Roll the remaining pastry out as thinly as possible, and make sure it’s big enough to fit your pie tin. Line the tin with the pastry, making sure that you have pushed into the edges
Put your corned beef mix into the lined pie dish, and then roll out the remaining pastry to form a lid. brush the edges of the pastry lining the tin with beaten egg and then place the lid on top. I press down the edged with a fork to make sure it’s sealed
Brush the pie with some more beaten egg (it will help it look pretty when it’s cooked) and add a couple holes to allow steam to escape. Place the completed pie on top of the baking sheet that has been heating in the oven (this help ensure the base if cooked).
Bake for 30-40 minutes or until the pastry is a deep golden brown
I’m not a vegan or even vegetarian, but still enjoy a good meat free recipe.
This is a good way to get your 5 a day, and is quick and tasty, with a nice range of flavours and textures. I served mine with some avocado on top, and corn bread, but it’s also really good with rice or tortillas. You can also top it with sour cream or grated cheese if you’re not vegan.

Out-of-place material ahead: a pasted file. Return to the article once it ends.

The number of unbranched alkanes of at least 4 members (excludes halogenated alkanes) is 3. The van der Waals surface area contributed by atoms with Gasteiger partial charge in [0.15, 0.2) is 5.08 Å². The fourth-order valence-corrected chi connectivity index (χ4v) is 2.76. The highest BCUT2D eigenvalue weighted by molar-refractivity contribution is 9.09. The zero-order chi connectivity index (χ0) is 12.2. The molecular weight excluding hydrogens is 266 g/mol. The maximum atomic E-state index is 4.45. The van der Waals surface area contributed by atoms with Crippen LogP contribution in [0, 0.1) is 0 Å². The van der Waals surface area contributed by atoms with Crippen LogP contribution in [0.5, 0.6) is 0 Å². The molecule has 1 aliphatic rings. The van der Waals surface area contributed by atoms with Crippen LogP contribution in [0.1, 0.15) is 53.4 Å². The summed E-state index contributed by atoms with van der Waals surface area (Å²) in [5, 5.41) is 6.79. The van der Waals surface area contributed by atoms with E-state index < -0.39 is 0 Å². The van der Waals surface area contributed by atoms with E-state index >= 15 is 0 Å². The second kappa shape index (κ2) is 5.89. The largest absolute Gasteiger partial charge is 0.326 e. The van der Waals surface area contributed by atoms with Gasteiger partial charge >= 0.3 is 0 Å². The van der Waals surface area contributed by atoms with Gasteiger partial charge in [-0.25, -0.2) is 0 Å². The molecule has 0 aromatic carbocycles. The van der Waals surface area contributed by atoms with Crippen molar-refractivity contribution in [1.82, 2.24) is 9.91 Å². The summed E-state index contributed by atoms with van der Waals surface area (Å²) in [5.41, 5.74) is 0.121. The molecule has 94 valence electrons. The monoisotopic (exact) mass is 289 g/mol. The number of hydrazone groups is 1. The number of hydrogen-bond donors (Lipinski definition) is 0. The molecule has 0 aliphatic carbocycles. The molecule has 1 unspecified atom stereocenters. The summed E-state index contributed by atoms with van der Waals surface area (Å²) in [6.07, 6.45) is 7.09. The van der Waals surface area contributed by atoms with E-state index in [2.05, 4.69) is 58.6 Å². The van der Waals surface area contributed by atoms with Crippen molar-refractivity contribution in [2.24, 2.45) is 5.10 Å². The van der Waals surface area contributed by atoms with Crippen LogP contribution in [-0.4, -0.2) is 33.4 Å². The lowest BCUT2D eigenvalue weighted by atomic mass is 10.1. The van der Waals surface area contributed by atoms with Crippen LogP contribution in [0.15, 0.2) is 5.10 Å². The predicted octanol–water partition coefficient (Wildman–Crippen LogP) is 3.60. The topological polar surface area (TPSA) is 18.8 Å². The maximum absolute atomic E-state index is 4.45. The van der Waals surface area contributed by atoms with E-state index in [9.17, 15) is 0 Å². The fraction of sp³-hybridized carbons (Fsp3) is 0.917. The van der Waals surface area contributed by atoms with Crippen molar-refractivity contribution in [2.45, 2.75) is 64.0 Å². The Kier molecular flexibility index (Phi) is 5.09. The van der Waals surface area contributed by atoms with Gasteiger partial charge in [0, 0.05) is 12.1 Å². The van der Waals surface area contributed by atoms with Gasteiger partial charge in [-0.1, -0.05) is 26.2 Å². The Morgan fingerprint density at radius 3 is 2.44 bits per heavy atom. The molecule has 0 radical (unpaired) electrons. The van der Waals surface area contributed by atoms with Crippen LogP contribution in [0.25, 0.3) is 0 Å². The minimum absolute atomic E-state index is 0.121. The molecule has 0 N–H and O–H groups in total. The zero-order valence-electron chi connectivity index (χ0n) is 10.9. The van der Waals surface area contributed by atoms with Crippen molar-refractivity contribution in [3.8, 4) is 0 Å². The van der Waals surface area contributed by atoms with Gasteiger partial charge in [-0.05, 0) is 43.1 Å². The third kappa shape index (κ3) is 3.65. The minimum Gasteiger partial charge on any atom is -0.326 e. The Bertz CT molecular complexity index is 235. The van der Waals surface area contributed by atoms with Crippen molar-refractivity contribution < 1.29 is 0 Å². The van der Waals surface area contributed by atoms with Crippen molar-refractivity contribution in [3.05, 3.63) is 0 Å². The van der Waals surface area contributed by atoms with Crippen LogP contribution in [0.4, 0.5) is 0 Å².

1 Red pepper
2 Stalks celery
150 Grams Sweetcorn
400 Grams Cannelli beans (you can use whatever beans you have)
400 ml Passata
1 Tsp Ground cumin
1 Tsp Smoked paprika
1 Tsp chilli powder
2 Cloves of garlic (finely chopped)
1 Tbsp Tomato puree
1 Tbsp Olive oil
Chop the vegetables into equal sizes (I like to keep mine pretty chunky)
Heat the oil in a pan, and gently fry the vegetables for 5-10 minutes until they have softened
Add the garlic, spices and tomato puree to the pan and cook for a few minutes before adding the beans and passata
Simmer over a low heat for another 10-15 minutes, until the sauce has thickened